Monday, July 25, 2005

There's another movie, apparently closer to being made (though how close is uncertain from the report in SciFi Wire) that's about how the first Star Trek conventions came about. Writer Paul Hernandez, who the story names as the film's director, described “Star Date” this way:

"Picture this: In the opening scene it's 1972, and a couple is necking in this car, and this guy is very visibly a nerd, and you wonder what she's doing with him. Then, he notices the time, and he says he has to run home because there's a rerun of a Star Trek episode that he has missed, and he never saw it. Well, she breaks up with him."

He then decides to organize a Trek-watching event to find like-minded girls, but instead of the 10 people he expects, 10,000 show up. "It's the invention of pop culture and results in the first convention," Hernandez said.

How entertaining this seems to you depends on your taste, but what especially bothers me is SciFi Wire's assertion, based no doubt on something Hernandez said, that it's "based on a true story."

It may be based on the true story of something, but not how Star Trek conventions started. The first major convention in New York City---which as far as I know is the first Star Trek convention of any kind---was organized not by nerdy boys trying to get girls, but by three women who were particularly fond of Star Trek.

As I wrote in a past post, many of the fans responsible for the early conventions, organizations, newsletters, letter campaigns and fan fictions were women. Many had careers, some had advanced academic degrees, and some were mothers.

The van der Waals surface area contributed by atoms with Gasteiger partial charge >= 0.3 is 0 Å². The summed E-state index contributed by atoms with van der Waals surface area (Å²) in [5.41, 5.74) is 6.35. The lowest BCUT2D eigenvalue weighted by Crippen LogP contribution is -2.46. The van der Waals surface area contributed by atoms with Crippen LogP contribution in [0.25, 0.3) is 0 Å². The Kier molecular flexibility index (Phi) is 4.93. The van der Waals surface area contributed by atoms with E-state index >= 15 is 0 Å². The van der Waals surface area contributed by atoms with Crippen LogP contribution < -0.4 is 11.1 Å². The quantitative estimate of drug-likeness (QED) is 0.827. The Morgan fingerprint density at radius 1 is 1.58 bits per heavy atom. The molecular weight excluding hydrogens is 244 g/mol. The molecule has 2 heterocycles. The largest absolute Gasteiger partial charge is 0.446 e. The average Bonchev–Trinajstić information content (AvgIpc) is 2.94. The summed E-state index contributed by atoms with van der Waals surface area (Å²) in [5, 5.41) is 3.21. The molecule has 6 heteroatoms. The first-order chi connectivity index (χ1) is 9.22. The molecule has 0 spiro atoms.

It's not as serious a deal as the movies that made it seem that the American Civil Rights movement or the South Africa anti-apartheid movement were actually the work of white men instead of the courageous black leaders and the many people of color who sacrificed so much to create them, but it's kind of ugly nevertheless.

Moreover, the Star Trek conventions didn't begin pop culture, whatever that could possibly mean. There had been science fiction conventions for decades, and Star Trek conventions grew out of them. They did become a pop culture phenomenon, and did create a kind of template for fans of Star Wars and other movies and TV shows. But making false claims for them is just another way of trivializing them.

I'm also not fond of this stereotype of the Trek fan as nerd---in fact, I'm seriously not fond of the nerd stereotype at all.

This opening scene might be charming on screen, but as described it seriously bothers me. The stereotype of the Trek fan as "visibly a nerd so you wonder what" a girl is doing with him, is particularly demeaning. Stereotypes like that are destructive, especially when imposed on real people. There are all kinds of combinations of intelligence, social skills and interests. And all kinds of people who find all kinds of combinations attractive. What's particularly insidious and typical about this stereotype is that it puts down intelligence, as well as diversity, which is exactly the opposite of what Star Trek does.

Now I don't think I'm an unreasonable purist on this. Some Trek fans resent the Trekkies movies, but I don't. I enjoyed them and learned from them. I understand they show a certain side of Trek fandom but they are fun and let's face it---they didn't have to make that stuff up. I also thoroughly enjoyed "Free Enterprise" and especially "Galaxy Quest."

But this premise of the nerdy boys accidentally inventing Star Trek conventions plays into every lazy stereotype, and it's false history to boot. Of course, in this story the nerds find they are not alone and they all live happily ever after. Maybe it would make a fun movie, but as Star Trek nears its 40th anniversary, I'd rather see something that's closer to its real history, and its real spirit.

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